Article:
WO2008110953A1 - Antenna array for vehicles - Google Patents

Antenna array for vehicles Download PDF

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Publication number
WO2008110953A1
WO2008110953A1 PCT/IB2008/050743 IB2008050743W WO2008110953A1 WO 2008110953 A1 WO2008110953 A1 WO 2008110953A1 IB 2008050743 W IB2008050743 W IB 2008050743W WO 2008110953 A1 WO2008110953 A1 WO 2008110953A1
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WO
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Patent type
Prior art keywords
signals
substantially
antenna array
direction
antenna
Prior art date
Application number
PCT/IB2008/050743
Other languages
French (fr)
Inventor
Semih Serbetli
Constant P. M. J. Baggen
Original Assignee
Koninklijke Philips Electronics N.V.
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Classifications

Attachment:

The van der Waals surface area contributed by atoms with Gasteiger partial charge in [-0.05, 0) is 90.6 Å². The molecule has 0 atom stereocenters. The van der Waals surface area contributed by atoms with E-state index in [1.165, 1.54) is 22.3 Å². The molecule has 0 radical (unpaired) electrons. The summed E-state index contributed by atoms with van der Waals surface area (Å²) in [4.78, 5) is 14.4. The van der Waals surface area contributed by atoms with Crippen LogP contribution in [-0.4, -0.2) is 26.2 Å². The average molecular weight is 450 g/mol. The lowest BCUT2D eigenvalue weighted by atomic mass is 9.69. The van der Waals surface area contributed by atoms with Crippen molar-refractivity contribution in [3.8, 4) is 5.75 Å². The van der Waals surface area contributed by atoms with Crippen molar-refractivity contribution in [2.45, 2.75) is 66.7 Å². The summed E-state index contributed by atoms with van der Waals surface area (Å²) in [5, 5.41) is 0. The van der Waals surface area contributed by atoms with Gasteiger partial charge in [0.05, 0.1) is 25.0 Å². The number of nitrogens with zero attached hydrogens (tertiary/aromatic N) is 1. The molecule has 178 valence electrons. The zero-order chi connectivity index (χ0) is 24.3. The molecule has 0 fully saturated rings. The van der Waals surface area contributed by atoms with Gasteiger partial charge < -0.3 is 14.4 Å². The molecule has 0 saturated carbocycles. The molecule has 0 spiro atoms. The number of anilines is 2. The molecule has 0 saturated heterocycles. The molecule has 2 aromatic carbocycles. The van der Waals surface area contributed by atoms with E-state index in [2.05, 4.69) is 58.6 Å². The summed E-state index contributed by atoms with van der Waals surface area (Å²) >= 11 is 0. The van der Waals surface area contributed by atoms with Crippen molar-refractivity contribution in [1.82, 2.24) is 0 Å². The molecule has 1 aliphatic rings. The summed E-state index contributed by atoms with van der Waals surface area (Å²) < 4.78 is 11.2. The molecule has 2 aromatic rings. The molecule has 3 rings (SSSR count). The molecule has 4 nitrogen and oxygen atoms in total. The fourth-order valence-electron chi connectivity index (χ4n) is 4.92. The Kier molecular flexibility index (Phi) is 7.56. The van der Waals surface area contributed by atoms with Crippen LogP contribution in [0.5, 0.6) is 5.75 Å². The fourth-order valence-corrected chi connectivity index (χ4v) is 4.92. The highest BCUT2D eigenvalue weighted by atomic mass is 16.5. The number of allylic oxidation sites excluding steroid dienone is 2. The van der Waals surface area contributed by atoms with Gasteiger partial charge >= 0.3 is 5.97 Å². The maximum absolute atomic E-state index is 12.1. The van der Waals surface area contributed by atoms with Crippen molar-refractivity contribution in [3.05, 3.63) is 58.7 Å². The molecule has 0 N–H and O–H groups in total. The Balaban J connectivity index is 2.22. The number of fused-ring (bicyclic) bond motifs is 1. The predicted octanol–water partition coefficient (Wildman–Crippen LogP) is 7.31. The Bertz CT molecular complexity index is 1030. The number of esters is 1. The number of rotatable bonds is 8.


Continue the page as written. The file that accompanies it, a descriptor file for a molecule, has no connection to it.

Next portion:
• HELECTRICITY
    • H01BASIC ELECTRIC ELEMENTS
    • H01QANTENNAS, i.e. RADIO AERIALS
    • H01Q1/00Details of, or arrangements associated with, antennas
    • H01Q1/27Adaptation for use in or on movable bodies
    • H01Q1/32Adaptation for use in or on road or rail vehicles
    • H01Q1/325Adaptation for use in or on road or rail vehicles characterised by the location of the antenna on the vehicle
    • H01Q1/3275Adaptation for use in or on road or rail vehicles characterised by the location of the antenna on the vehicle mounted on a horizontal surface of the vehicle, e.g. on roof, hood, trunk
    • HELECTRICITY
    • H01BASIC ELECTRIC ELEMENTS
    • H01QANTENNAS, i.e. RADIO AERIALS
    • H01Q21/00Antenna arrays or systems
    • H01Q21/29Combinations of different interacting antenna units for giving a desired directional characteristic
    • HELECTRICITY
    • H01BASIC ELECTRIC ELEMENTS
    • H01QANTENNAS, i.e. RADIO AERIALS
    • H01Q3/00Arrangements for changing or varying the orientation or the shape of the directional pattern of the waves radiated from an antenna or antenna system